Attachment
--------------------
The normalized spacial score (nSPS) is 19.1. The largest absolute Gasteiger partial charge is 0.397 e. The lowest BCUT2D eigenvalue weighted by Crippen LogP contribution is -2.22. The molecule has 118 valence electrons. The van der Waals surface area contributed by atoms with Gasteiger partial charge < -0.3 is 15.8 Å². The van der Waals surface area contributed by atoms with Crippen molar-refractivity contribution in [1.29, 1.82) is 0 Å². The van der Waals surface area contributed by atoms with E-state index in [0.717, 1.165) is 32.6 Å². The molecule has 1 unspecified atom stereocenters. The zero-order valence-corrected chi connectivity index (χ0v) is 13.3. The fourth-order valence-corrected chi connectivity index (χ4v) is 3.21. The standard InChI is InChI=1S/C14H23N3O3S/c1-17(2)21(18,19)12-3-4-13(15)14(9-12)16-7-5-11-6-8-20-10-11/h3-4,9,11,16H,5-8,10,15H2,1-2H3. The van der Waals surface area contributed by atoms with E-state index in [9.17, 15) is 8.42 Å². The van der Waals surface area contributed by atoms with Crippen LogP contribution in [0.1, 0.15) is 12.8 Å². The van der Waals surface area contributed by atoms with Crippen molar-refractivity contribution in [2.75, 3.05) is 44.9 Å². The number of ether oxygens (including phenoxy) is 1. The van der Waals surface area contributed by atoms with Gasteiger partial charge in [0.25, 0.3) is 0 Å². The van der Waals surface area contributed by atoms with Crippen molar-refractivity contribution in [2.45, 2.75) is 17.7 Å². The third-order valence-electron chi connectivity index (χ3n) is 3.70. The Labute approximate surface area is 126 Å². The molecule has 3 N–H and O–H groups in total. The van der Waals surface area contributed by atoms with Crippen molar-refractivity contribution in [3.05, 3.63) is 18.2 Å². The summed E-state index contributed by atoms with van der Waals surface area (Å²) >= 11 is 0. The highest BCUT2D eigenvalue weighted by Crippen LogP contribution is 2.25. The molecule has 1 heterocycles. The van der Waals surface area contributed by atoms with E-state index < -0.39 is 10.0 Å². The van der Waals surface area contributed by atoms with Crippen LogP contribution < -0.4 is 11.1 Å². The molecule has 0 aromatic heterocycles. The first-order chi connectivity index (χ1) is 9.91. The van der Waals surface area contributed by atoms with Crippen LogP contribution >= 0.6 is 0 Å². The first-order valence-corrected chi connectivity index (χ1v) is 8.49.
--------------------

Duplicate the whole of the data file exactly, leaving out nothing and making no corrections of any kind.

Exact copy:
The normalized spacial score (nSPS) is 19.1. The largest absolute Gasteiger partial charge is 0.397 e. The lowest BCUT2D eigenvalue weighted by Crippen LogP contribution is -2.22. The molecule has 118 valence electrons. The van der Waals surface area contributed by atoms with Gasteiger partial charge < -0.3 is 15.8 Å². The van der Waals surface area contributed by atoms with Crippen molar-refractivity contribution in [1.29, 1.82) is 0 Å². The van der Waals surface area contributed by atoms with E-state index in [0.717, 1.165) is 32.6 Å². The molecule has 1 unspecified atom stereocenters. The zero-order valence-corrected chi connectivity index (χ0v) is 13.3. The fourth-order valence-corrected chi connectivity index (χ4v) is 3.21. The standard InChI is InChI=1S/C14H23N3O3S/c1-17(2)21(18,19)12-3-4-13(15)14(9-12)16-7-5-11-6-8-20-10-11/h3-4,9,11,16H,5-8,10,15H2,1-2H3. The van der Waals surface area contributed by atoms with E-state index in [9.17, 15) is 8.42 Å². The van der Waals surface area contributed by atoms with Crippen LogP contribution in [0.1, 0.15) is 12.8 Å². The van der Waals surface area contributed by atoms with Crippen molar-refractivity contribution in [2.75, 3.05) is 44.9 Å². The number of ether oxygens (including phenoxy) is 1. The van der Waals surface area contributed by atoms with Gasteiger partial charge in [0.25, 0.3) is 0 Å². The van der Waals surface area contributed by atoms with Crippen molar-refractivity contribution in [2.45, 2.75) is 17.7 Å². The third-order valence-electron chi connectivity index (χ3n) is 3.70. The Labute approximate surface area is 126 Å². The molecule has 3 N–H and O–H groups in total. The van der Waals surface area contributed by atoms with Crippen molar-refractivity contribution in [3.05, 3.63) is 18.2 Å². The summed E-state index contributed by atoms with van der Waals surface area (Å²) >= 11 is 0. The highest BCUT2D eigenvalue weighted by Crippen LogP contribution is 2.25. The molecule has 1 heterocycles. The van der Waals surface area contributed by atoms with E-state index < -0.39 is 10.0 Å². The van der Waals surface area contributed by atoms with Crippen LogP contribution < -0.4 is 11.1 Å². The molecule has 0 aromatic heterocycles. The first-order chi connectivity index (χ1) is 9.91. The van der Waals surface area contributed by atoms with Crippen LogP contribution >= 0.6 is 0 Å². The first-order valence-corrected chi connectivity index (χ1v) is 8.49.